Financial hub crippled as COVID case numbers hit new record

Key financial institutions in Hong Kong are devising plans to avoid operational interruptions caused by new COVID-19 restrictions imposed on the city.

The fresh restrictions have been announced after 1,161 new infections were recorded on Wednesday.

Although the figures, which are a daily record for Hong Kong, are significantly lower than many other major cities, the new containment measures are some of toughest since the onset of the virus.

The Government, intent on sticking with its controversial zero-COVID policy, has ordered a two-person limit on public gatherings, while for the first time a restriction on private group gatherings has been introduced.

Multi-household gatherings in private premises are now limited to two families.

There has also been an expansion of the list of “scheduled premises” in which only vaccinated residents can attend. The expanded list now includes; shopping malls, department stores, supermarkets, hair and beauty salons, and religious premises.

In addition, the financial penalty for non-compliance has been doubled from HK$5000 to $10,000.

“I hope we all realise that the time has come for Hong Kong to take some tough measures. And every measure that we now introduce has been undertaken in other jurisdictions, including some places and countries which are very proud of their human rights, their democracy and so on. They are doing all these sorts of things because this is about life,” said Chief Executive of Hong Kong, Carrie Lam at a media conference.

“Public health prevails, very often, over individual freedoms, but we will not put any individual in Hong Kong in a situation where they simply could not live their life. So, there will be exemptions. There will be compassionate treatment for this and that.”

Contingency plans

Asia Markets understands leading financial institutions in Hong Kong including Bank of America, JP Morgan, Goldman Sachs and Credit Suisse are currently devising plans to allow key Hong Kong-based staff to work from offices in other cities in the Asia Pacific, including Singapore and Sydney.

In January it was confirmed many large banking and financial institutions have also been covering thousands of dollars worth of quarantine expenses for Hong Kong-based staff.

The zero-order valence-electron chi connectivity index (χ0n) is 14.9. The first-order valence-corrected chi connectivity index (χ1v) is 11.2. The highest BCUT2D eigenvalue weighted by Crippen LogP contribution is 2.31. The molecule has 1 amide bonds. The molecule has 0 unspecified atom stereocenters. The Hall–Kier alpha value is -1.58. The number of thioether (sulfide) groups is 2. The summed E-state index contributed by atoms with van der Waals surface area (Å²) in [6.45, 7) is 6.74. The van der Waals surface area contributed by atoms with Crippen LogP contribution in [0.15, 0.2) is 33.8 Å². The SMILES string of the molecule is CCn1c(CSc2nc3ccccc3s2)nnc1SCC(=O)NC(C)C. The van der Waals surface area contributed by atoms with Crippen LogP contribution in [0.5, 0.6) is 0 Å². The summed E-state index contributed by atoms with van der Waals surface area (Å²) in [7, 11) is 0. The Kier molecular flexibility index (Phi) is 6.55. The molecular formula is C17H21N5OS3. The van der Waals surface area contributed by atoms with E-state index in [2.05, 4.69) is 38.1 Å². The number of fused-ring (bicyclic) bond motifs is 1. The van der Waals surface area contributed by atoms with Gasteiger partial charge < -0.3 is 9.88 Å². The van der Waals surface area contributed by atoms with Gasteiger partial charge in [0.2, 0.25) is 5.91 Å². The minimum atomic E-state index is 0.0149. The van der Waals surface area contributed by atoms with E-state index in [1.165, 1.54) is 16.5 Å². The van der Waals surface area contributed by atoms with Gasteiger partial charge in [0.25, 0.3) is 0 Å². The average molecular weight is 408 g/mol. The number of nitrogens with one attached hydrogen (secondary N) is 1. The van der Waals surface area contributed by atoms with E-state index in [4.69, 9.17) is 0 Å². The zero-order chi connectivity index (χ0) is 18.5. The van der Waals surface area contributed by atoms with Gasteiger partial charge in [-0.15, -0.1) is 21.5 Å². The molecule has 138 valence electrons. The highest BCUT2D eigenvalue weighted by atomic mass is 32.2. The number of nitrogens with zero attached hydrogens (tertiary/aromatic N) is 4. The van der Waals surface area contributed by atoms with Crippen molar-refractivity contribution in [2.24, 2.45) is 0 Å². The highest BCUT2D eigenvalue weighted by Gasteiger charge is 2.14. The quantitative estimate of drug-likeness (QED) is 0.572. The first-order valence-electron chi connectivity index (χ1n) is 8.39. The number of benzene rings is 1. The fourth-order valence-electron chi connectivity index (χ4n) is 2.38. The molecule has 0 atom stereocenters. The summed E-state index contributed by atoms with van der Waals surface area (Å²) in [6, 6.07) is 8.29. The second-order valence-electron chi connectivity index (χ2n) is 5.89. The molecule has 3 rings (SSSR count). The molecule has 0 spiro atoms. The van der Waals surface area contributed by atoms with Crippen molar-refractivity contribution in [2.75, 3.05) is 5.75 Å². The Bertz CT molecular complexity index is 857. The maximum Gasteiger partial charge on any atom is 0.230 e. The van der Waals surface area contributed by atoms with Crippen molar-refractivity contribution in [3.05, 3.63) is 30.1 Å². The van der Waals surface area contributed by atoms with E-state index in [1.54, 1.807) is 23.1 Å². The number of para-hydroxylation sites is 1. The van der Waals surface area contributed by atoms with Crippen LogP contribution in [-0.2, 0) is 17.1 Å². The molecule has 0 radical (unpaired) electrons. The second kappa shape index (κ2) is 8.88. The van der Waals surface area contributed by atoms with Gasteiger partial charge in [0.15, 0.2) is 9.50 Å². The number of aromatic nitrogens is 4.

Many business leaders in the city are now calling for the development of an “exit strategy” from restrictions to avoid further economic pain.

In December, Goldman’s CEO, David Solomon said the ongoing restrictions in Hong Kong are “not a great dynamic for talent” and would be a “headwind for attracting global talent to that part of the world.”

While today, respected economist and commodities trader, Steve Hanke, questioned the effectiveness of Hong Kong’s containment policies.

“Lockdowns are killing HK’s businesses while having virtually no effect on mortality rates,” said Hanke.

Other business leaders have also hit out.

“How long can someone cry? Think many Hong Kong companies just want to figure out how to plan and know an exit strategy as apposed to the can continuously being kicked down the road in this never ending tunnel,” said Michael Maddess, Director of Action Asia Events.

GDP forecast downgrade

Just hours after the new restrictions were announced, Fitch halved its estimate for Hong Kong’s 2022 GDP growth to 1.5% (down from 3.0%).

“Our revised projections assume Hong Kong will pursue a so-called ‘dynamic zero infection’ strategy until 2023, in line with the current approach adopted in mainland China,” said Andrew Fennell, Fitch Head of Greater China Sovereigns.

“Even after the current outbreak subsides, this approach will likely require the authorities to sporadically tighten and loosen restrictions on public gatherings and entertainment venues in response to infection levels, with associated disruptions to consumption and services.”

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